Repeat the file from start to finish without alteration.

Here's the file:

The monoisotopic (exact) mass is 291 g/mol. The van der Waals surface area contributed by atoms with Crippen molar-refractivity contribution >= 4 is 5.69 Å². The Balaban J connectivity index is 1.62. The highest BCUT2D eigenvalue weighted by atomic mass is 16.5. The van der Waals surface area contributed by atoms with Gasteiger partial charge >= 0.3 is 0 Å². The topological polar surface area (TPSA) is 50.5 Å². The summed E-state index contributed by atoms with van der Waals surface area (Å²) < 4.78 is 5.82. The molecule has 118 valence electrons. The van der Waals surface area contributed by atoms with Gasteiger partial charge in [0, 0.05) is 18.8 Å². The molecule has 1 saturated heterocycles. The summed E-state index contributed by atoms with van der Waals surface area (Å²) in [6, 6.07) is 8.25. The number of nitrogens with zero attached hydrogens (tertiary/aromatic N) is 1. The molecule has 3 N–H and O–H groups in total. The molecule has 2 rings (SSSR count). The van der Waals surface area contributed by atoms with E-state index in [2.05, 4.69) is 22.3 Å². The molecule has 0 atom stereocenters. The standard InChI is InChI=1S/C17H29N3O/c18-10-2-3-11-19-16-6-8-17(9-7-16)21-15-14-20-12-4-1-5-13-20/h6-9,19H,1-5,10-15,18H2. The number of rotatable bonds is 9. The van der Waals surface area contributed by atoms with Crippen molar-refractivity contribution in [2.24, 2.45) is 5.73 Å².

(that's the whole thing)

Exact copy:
The monoisotopic (exact) mass is 291 g/mol. The van der Waals surface area contributed by atoms with Crippen molar-refractivity contribution >= 4 is 5.69 Å². The Balaban J connectivity index is 1.62. The highest BCUT2D eigenvalue weighted by atomic mass is 16.5. The van der Waals surface area contributed by atoms with Gasteiger partial charge >= 0.3 is 0 Å². The topological polar surface area (TPSA) is 50.5 Å². The summed E-state index contributed by atoms with van der Waals surface area (Å²) < 4.78 is 5.82. The molecule has 118 valence electrons. The van der Waals surface area contributed by atoms with Gasteiger partial charge in [0, 0.05) is 18.8 Å². The molecule has 1 saturated heterocycles. The summed E-state index contributed by atoms with van der Waals surface area (Å²) in [6, 6.07) is 8.25. The number of nitrogens with zero attached hydrogens (tertiary/aromatic N) is 1. The molecule has 3 N–H and O–H groups in total. The molecule has 2 rings (SSSR count). The van der Waals surface area contributed by atoms with E-state index in [2.05, 4.69) is 22.3 Å². The molecule has 0 atom stereocenters. The standard InChI is InChI=1S/C17H29N3O/c18-10-2-3-11-19-16-6-8-17(9-7-16)21-15-14-20-12-4-1-5-13-20/h6-9,19H,1-5,10-15,18H2. The number of rotatable bonds is 9. The van der Waals surface area contributed by atoms with Crippen molar-refractivity contribution in [2.24, 2.45) is 5.73 Å².